It’s no secret that although technology is a fantastic utility it is also a system we rely on heavily in the current climate. As a child I remember receiving my termly reports from school handwritten by my teachers; no mistakes allowed. Without it now, rewinding back time, how would we run our day to day lives in school; cellophane and OHPs, fax machines, reams of paper in the post, group phone calls, lessons via radio? While I jest, I struggle to imagine what teaching during a pandemic would be like without the tools many of us are lucky to presently have.
A recent post by Sarah Ledger titled “with mics on mute, teaching into the abyss” relays what many teachers are experiencing the world over and is the opposite of what as teachers we love and now remember as “normal.” Our virtual classroom can feel a cold and distant place in comparison to the buzz of face to face teaching, the acknowledgment of body language, hand gestures, facial expressions, the pose, pause, pounce, and bounce of discussion, the say it again but better, the “what questions do you have?” and our expectations of a more fluid and natural discussion of old. So how can we get that buzz of communication back in an online context?
How do we communicate?
Voice notes in collaborative documents or OneNote? Using collaborative documents for peer feedback? Individual videos for students? Whilst there is flexibility in each option, there can still be some time dilation coupled with the possibility that students might not act on the feedback or even listen to it. While I think these tools are genuinely useful in their own right and serve a great purpose, they don’t mediate the immediacy or emotiveness of a conversation. So what next?
The breakout room functionality in Microsoft Teams is a welcomed addition to online classrooms the world over, teachers have raved about them, and rightly so, but having them isn’t an automatic proxy for improved communications. It’s what you do with the feature and how you traverse the abyss that can make the realest of differences. In a classroom it’s relatively simple, turn and talk to the person next to you then we will deliberately go about generating a discussion from their answers while highlighting the importance of both Oracy and explicitly training ourselves to think metacognitively. So how can we make better use of breakout rooms?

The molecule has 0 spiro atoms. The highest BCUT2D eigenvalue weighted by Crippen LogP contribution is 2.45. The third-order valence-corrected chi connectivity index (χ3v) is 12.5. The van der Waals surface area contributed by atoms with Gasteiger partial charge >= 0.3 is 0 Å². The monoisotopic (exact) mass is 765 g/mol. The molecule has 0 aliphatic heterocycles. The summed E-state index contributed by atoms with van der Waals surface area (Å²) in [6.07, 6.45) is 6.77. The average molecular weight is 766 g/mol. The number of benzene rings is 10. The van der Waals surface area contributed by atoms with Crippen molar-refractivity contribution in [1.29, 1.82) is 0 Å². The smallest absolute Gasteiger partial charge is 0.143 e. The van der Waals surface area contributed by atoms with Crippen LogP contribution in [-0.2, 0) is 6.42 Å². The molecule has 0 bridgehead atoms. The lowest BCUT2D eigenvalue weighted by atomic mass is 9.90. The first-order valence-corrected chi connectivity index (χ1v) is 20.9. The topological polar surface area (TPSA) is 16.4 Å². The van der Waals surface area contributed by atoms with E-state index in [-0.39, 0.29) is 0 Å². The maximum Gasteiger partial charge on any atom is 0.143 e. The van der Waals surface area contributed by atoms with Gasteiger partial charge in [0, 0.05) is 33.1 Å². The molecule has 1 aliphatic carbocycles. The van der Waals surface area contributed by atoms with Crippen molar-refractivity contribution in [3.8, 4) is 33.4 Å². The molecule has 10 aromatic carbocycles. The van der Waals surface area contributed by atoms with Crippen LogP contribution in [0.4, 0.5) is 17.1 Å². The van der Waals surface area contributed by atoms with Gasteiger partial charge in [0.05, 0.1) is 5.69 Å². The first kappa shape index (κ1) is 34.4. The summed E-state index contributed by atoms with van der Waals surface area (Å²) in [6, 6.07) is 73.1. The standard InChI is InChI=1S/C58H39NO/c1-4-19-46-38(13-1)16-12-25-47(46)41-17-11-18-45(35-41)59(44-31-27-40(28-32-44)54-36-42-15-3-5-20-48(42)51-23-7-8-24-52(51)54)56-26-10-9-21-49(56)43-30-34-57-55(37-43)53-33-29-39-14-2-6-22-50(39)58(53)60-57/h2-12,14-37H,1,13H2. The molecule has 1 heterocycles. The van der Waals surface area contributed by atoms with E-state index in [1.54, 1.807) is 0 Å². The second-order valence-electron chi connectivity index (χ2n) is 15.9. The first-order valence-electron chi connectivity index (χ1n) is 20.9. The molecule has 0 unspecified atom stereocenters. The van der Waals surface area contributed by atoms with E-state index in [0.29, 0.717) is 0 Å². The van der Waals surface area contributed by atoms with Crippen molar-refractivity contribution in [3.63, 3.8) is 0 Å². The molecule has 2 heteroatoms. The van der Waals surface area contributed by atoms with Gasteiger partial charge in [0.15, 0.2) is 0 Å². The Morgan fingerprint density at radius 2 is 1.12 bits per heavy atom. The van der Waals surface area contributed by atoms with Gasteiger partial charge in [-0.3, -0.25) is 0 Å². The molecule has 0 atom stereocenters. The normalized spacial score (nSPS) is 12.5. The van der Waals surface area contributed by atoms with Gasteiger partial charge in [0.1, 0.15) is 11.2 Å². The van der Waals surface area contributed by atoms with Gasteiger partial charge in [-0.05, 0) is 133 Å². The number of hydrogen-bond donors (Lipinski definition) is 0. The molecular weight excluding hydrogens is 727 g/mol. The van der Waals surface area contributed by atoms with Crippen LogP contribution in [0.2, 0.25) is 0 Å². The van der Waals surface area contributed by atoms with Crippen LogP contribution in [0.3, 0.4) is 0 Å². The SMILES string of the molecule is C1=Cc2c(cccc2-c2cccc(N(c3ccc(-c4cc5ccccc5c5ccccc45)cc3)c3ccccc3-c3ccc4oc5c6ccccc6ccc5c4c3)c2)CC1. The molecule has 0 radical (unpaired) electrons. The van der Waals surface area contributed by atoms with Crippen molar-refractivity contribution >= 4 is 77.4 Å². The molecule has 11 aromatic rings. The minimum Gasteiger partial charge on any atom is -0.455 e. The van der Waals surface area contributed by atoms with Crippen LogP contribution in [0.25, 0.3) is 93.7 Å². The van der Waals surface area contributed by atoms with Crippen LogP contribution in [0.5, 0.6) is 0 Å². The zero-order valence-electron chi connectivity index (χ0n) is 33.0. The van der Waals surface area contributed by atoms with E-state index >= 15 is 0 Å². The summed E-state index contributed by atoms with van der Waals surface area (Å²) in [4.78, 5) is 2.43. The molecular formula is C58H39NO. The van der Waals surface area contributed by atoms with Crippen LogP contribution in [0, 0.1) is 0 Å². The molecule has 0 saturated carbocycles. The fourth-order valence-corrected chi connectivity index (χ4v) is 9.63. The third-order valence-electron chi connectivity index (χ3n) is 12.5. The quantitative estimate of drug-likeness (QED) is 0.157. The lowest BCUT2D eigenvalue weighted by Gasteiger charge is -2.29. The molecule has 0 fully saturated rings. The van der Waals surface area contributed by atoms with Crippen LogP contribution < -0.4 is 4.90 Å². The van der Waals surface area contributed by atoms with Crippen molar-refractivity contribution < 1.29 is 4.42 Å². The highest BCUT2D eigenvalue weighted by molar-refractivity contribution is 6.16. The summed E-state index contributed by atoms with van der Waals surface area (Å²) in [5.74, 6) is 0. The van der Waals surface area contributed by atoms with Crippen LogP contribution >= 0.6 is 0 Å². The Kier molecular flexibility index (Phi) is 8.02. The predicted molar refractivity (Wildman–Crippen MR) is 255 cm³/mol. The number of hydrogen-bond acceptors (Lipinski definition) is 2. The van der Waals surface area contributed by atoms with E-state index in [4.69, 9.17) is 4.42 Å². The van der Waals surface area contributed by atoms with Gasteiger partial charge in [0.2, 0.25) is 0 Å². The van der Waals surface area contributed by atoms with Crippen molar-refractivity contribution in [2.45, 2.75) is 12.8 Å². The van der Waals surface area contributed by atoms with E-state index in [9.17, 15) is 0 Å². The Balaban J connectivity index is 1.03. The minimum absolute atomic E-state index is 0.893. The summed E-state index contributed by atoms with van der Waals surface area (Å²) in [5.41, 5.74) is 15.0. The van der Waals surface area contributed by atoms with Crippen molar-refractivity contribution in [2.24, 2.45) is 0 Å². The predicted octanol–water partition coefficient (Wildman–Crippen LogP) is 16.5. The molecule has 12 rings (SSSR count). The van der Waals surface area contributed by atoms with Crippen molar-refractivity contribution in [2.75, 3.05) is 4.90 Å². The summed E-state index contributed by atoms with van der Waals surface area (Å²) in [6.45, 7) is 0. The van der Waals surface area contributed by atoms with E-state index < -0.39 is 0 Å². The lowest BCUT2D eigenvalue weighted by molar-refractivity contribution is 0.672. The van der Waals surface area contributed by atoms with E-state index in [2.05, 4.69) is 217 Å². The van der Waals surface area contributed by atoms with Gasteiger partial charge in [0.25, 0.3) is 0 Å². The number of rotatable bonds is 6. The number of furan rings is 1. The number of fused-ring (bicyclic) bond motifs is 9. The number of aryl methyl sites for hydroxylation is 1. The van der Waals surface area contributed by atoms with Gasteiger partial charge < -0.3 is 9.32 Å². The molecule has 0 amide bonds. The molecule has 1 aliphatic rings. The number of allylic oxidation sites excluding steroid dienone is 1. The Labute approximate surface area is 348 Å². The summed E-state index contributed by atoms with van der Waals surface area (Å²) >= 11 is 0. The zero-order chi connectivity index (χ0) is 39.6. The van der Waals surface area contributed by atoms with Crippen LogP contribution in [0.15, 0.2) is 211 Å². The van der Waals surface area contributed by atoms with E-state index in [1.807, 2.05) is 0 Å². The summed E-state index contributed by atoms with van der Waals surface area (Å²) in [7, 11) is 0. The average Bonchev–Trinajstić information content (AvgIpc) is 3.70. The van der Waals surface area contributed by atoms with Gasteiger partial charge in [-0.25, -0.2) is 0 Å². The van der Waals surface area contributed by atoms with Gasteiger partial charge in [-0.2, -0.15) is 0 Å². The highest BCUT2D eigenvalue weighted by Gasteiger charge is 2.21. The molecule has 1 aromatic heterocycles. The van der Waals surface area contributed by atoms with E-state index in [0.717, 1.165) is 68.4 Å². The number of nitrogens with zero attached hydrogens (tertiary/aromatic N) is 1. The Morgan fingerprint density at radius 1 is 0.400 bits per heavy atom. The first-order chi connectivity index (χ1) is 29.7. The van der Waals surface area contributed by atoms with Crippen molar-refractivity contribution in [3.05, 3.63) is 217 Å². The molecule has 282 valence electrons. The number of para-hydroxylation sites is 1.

The word “Oracy” encapsulates the concept of oral comprehension and communication while being a foundation for literacy. Thus, communication is founded in Oracy. If talk supports thinking and thinking supports learning, get the students talking in a deliberate manner with a sharp focus on core components of knowledge. Where’s the possible solution to what we already know? After having Sarah Lambert and Danielle Duffy on #LearnLiveUAE, watch the episode here, discussing how to successfully embed literacy and Oracy in the classroom, I’ve been waiting for the holy grail of breakout rooms to trial the Voice 21 framework (see image above) in my digital classroom. I’ve been trialing it with Year 10 students at my school (BISAD) focusing specifically on some of the linguistic, cognitive, and social elements to elicit increased communication amongst students but also to hone in on their structure and organization of talk using key terminology to further support their clarifying, reasoning and summarizing.
Raising the Scaffold
Telling students to talk “X” or share their thoughts with “Y” or even simply placing them in a breakout room isn’t enough from my experience of digital classrooms. Yes, some might talk naturally but what about the others? Most, if not all, students will benefit from some guidelines and roles to fulfill within the discussion to help guide their focus on the subject matter. These not only aim to raise the quality of talk but also set out specific ways students should interact with one another’s ideas in the safety of a small group via a Teams breakout room while getting them talking in a more meaningful and direct manner. It’s also helpful from the viewpoint of sticking on topic while also helping the students to hold one another to account as collectively they are responsible for the conversation so there’s an emphasis on improving together; collective accountability.